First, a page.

Gaucher disease is an inherited condition in which your body does not store fatty materials (called lipids) correctly. Fatty substances can build up around your vital organs, including your liver, spleen, lungs, bones, and brain.
Gaucher disease is categorized as a metabolic disease because the fat accumulation affects how many of your bodily systems function. The condition is also called a lipid storage disorder.
Gaucher disease is caused by a deficiency of an enzyme called glycocerebrosidase. This enzyme is responsible for breaking down the fatty substances in your body. When you don’t make enough glucocerebrosidase, lipids do not break down properly. The lipids accumulate around your organs.
Glucocerebrosidase deficiency is a genetic condition. The gene is recessive, so both of your parents need to have the gene for you to have Gaucher disease. This does not mean, however, that everyone who has the gene for glucocerebrosidase deficiency gets Gaucher disease. The Mayo Clinic says that only 25 percent of people with the gene develop Gaucher disease. The child of two carriers has a 50 percent chance of having the enzyme deficiency gene but not being affected by the disease. Twenty-five percent of people whose parents are carriers for the Gaucher disease gene may end up not being a carrier themselves (Mayo Clinic).
Three types of Gaucher disease exist: type 1, type 2, and type 3. You are more likely to have type 1 Gaucher disease if you are of Ashkenazi descent, or Eastern-European Jewish descent. The other types of the condition can affect people of all heritages equally.
Type 1 Gaucher disease is also called “non-neuropathic.” It is the mildest form and most common type of the condition. Symptoms of type 1 can begin in childhood or adulthood, and range in severity.
- bone pain
- bone breaks
- a swollen liver and spleen
- yellow spots in the eyes.
Type 1 Gaucher disease is characterized by a low number of platelets in your blood, leading to bruising, fatigue, and nosebleeds. Children diagnosed with this form of the condition may experience delayed puberty. The brain is not affected by Gaucher type 1.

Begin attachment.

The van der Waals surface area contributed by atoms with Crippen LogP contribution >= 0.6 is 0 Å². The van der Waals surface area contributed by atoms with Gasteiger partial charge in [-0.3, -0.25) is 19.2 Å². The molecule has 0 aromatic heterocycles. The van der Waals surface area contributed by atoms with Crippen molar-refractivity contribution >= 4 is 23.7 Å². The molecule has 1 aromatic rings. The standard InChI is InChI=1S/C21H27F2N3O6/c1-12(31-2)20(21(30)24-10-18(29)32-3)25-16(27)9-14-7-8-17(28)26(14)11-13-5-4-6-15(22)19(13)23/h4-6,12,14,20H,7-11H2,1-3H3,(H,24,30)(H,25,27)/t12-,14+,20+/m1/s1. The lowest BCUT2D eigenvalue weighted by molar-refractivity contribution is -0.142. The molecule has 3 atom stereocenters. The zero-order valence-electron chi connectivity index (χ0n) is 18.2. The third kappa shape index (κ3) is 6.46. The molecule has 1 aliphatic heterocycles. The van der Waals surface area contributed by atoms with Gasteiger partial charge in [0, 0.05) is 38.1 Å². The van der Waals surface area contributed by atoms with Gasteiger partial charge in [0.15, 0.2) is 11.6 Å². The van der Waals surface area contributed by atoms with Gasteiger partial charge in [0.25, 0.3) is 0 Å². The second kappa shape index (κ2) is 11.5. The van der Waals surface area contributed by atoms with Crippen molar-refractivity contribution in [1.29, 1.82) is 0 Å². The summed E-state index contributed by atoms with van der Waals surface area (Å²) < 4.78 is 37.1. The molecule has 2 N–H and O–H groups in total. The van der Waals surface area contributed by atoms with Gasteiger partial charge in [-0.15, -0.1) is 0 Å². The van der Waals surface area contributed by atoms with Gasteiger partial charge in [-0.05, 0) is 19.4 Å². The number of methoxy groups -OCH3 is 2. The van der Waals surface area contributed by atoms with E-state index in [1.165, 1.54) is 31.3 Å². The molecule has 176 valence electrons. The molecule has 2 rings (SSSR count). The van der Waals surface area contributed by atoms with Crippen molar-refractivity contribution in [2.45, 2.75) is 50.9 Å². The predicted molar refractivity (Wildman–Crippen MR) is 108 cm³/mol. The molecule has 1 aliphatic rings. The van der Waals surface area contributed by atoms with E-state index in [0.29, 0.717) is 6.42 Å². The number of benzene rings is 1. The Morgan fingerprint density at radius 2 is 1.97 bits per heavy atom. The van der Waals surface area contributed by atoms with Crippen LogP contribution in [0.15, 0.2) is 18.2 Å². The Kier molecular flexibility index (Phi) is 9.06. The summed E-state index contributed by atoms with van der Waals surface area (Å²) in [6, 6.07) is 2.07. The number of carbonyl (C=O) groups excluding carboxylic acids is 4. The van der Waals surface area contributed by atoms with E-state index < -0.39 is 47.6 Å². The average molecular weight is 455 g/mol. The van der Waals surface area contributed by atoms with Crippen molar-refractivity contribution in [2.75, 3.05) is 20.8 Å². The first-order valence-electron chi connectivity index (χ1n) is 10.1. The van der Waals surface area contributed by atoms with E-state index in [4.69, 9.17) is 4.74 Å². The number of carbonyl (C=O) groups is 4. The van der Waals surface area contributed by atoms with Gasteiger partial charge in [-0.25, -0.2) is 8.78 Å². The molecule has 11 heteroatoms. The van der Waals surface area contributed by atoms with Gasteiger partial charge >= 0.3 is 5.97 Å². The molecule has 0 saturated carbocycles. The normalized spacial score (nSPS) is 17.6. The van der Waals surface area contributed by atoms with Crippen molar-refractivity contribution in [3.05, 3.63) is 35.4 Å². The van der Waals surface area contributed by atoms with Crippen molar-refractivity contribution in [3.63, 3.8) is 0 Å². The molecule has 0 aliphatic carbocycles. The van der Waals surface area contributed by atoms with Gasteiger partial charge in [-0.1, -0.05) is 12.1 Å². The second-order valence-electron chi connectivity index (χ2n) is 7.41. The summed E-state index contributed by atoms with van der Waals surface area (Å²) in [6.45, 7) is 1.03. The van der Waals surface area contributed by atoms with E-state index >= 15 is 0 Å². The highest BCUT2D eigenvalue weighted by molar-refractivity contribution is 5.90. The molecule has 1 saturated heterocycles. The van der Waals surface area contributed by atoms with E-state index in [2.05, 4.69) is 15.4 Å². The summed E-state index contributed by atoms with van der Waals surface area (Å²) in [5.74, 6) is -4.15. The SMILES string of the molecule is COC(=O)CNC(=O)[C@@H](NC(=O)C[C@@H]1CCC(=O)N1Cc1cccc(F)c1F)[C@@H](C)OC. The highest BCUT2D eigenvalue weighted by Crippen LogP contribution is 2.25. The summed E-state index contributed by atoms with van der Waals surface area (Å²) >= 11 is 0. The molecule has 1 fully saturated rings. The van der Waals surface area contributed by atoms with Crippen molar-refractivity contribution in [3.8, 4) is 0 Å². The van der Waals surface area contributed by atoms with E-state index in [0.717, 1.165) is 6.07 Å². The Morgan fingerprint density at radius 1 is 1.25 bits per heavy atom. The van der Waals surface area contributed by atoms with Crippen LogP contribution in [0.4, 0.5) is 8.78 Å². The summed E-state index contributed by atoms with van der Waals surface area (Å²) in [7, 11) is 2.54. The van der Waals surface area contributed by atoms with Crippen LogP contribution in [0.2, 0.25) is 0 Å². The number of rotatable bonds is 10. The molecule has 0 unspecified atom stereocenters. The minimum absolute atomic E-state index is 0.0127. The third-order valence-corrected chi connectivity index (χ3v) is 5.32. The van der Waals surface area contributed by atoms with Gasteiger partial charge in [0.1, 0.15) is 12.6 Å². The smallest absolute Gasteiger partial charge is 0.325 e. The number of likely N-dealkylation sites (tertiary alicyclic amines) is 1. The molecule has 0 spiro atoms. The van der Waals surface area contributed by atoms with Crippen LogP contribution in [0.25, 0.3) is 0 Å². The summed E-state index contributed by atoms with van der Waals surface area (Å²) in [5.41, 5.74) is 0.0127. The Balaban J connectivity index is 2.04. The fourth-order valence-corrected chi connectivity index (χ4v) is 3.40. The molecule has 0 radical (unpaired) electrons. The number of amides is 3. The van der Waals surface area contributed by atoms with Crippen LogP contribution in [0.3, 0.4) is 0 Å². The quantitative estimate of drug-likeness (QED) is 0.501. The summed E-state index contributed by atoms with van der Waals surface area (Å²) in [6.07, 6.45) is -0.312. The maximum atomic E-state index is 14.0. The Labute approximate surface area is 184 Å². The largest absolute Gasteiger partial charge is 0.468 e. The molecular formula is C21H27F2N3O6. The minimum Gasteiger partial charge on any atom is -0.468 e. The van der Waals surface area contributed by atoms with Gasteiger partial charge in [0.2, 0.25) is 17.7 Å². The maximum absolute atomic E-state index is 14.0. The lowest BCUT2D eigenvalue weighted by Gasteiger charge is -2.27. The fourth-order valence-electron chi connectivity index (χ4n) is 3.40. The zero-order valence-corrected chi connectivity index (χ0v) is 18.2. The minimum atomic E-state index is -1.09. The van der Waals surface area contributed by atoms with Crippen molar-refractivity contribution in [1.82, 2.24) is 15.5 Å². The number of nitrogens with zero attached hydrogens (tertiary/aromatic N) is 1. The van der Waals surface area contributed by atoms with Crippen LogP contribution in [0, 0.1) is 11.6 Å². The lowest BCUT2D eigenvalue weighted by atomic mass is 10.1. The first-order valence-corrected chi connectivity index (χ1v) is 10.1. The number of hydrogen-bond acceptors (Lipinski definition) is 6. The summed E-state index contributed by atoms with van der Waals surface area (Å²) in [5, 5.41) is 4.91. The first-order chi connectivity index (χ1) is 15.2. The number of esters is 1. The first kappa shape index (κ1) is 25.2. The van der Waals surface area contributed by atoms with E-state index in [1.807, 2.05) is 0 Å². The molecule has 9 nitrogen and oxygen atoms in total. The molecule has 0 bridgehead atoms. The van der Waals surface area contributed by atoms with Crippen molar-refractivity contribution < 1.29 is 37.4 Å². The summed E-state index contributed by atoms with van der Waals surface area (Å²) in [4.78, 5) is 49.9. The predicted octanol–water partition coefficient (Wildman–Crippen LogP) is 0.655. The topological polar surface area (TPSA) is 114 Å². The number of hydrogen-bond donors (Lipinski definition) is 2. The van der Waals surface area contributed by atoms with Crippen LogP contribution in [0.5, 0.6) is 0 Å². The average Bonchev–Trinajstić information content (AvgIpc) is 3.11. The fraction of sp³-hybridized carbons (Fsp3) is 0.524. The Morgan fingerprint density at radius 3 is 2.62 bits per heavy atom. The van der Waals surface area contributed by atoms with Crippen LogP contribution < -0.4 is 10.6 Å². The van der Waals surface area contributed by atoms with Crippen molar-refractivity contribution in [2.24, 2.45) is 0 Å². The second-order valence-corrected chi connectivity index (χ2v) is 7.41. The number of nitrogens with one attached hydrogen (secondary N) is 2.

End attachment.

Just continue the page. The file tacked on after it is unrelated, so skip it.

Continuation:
Type 2 Gaucher disease is called “acute infantile neuropathic Gaucher disease,” and is the most serious form of the condition. According to the National Gaucher Foundation, Type 2 is fatal (NGF). Babies diagnosed with type 2 are usually between the ages of three and six months old.
Many of the symptoms of type 1 are also present in children with type 2. Seizures and brain damage occur from the enzyme deficiency. Most children with type 2 Gaucher disease usually die before their second birthday.
Type 3, or “chronic neuropathic,” Gaucher disease is usually diagnosed during the teenage years. Type 3 is a progressive form of Gaucher disease. Patients experience liver and spleen enlargement as in the other types of the condition, but the progression is not as rapid as in type 3.
Brain damage, including mental retardation, can be a factor in type 3 Gaucher disease, but does not affect all patients. Movement of the eyes, and muscle coordination may also be affected by the lack of glucocerebrosidase. Breathing problems may exist as well.
According to the National Gaucher Foundation, the lifespan of adults with type 3 Gaucher disease may be shorter than the average adult, even with treatment. Adults usually only live into their 30s or 40s (NGF).
Your doctor will perform genetic analysis to confirm a diagnosis of Gaucher disease. Blood work can measure your enzyme levels to see if you have lower-than-normal levels of glucocerebrosidase. Genetic mutation screenings show if you have the gene for the disease, and may help determine which type of the disease you have.
Imaging tools can provide your doctor with information about the progression of the disease. DEXA scans measure your bone density. MRIs show the condition and sizes of your liver and spleen. If you have Gaucher disease, you may periodically require testing to assess your condition.
Enzyme Replacement Therapy
Types 1 and 3 Gaucher are treated with enzyme replacement therapy. You will be given a dose of intravenous enzymes every two weeks to boost your glucocerebrosidase levels. Through enzyme replacement, the liver and spleen inflammation recedes, and bone density strengthens.
Unfortunately, enzyme replacement therapy does not reverse brain damage sustained by people with types 2 and 3 of Gaucher disease.
Bone Marrow Transplants
Those who have anemia and other signs of red blood cell abnormalities may also require bone marrow transplants as a treatment method. In a bone marrow transplant, you are given chemotherapy and/or radiation to kill off your existing bone marrow. Then bone marrow cells from a donor are transplanted into your bone marrow, so they can begin to grow and replace your bone marrow and blood.
Other treatment methods vary according to the damage done by Gaucher disease. According to the National Institute of Neurological Disorders and Stroke, some people need joint replacement after years of joint pain and disability (NINDS). Others might have an enlarged spleen removed if the organ does not respond to enzyme replacement.